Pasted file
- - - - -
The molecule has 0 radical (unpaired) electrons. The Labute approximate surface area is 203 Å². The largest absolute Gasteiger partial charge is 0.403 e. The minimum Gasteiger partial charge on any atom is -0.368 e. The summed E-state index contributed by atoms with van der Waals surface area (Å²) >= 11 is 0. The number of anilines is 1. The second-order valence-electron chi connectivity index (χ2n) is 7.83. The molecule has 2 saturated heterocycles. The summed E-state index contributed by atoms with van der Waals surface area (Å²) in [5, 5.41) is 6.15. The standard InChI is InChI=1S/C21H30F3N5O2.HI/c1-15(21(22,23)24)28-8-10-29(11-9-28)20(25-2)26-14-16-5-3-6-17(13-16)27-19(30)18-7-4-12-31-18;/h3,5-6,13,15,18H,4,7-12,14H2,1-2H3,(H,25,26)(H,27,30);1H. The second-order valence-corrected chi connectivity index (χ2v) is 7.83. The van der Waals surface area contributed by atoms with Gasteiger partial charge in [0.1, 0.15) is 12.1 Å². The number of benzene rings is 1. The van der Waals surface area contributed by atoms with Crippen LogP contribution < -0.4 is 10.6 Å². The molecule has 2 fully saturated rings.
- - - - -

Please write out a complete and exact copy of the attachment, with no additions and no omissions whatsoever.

The molecule has 0 radical (unpaired) electrons. The Labute approximate surface area is 203 Å². The largest absolute Gasteiger partial charge is 0.403 e. The minimum Gasteiger partial charge on any atom is -0.368 e. The summed E-state index contributed by atoms with van der Waals surface area (Å²) >= 11 is 0. The number of anilines is 1. The second-order valence-electron chi connectivity index (χ2n) is 7.83. The molecule has 2 saturated heterocycles. The summed E-state index contributed by atoms with van der Waals surface area (Å²) in [5, 5.41) is 6.15. The standard InChI is InChI=1S/C21H30F3N5O2.HI/c1-15(21(22,23)24)28-8-10-29(11-9-28)20(25-2)26-14-16-5-3-6-17(13-16)27-19(30)18-7-4-12-31-18;/h3,5-6,13,15,18H,4,7-12,14H2,1-2H3,(H,25,26)(H,27,30);1H. The second-order valence-corrected chi connectivity index (χ2v) is 7.83. The van der Waals surface area contributed by atoms with Gasteiger partial charge in [0.1, 0.15) is 12.1 Å². The number of benzene rings is 1. The van der Waals surface area contributed by atoms with Crippen LogP contribution < -0.4 is 10.6 Å². The molecule has 2 fully saturated rings.